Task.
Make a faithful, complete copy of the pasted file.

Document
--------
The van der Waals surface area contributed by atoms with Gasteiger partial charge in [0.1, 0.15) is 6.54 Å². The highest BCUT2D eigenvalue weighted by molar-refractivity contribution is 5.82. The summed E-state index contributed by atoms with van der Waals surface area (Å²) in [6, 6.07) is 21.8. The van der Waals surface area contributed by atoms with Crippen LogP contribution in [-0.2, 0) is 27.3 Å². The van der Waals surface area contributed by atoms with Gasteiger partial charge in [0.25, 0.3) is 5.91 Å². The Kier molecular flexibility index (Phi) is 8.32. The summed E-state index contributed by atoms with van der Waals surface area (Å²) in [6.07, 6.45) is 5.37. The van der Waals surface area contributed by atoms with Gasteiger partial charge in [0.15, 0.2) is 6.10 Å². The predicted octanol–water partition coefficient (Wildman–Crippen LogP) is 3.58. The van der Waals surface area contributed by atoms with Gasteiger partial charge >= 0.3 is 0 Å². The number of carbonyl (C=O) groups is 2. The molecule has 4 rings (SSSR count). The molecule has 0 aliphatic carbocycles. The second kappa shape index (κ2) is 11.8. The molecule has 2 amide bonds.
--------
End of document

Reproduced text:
The van der Waals surface area contributed by atoms with Gasteiger partial charge in [0.1, 0.15) is 6.54 Å². The highest BCUT2D eigenvalue weighted by molar-refractivity contribution is 5.82. The summed E-state index contributed by atoms with van der Waals surface area (Å²) in [6, 6.07) is 21.8. The van der Waals surface area contributed by atoms with Crippen LogP contribution in [-0.2, 0) is 27.3 Å². The van der Waals surface area contributed by atoms with Gasteiger partial charge in [0.25, 0.3) is 5.91 Å². The Kier molecular flexibility index (Phi) is 8.32. The summed E-state index contributed by atoms with van der Waals surface area (Å²) in [6.07, 6.45) is 5.37. The van der Waals surface area contributed by atoms with Gasteiger partial charge in [0.15, 0.2) is 6.10 Å². The predicted octanol–water partition coefficient (Wildman–Crippen LogP) is 3.58. The van der Waals surface area contributed by atoms with Gasteiger partial charge >= 0.3 is 0 Å². The number of carbonyl (C=O) groups is 2. The molecule has 4 rings (SSSR count). The molecule has 0 aliphatic carbocycles. The second kappa shape index (κ2) is 11.8. The molecule has 2 amide bonds.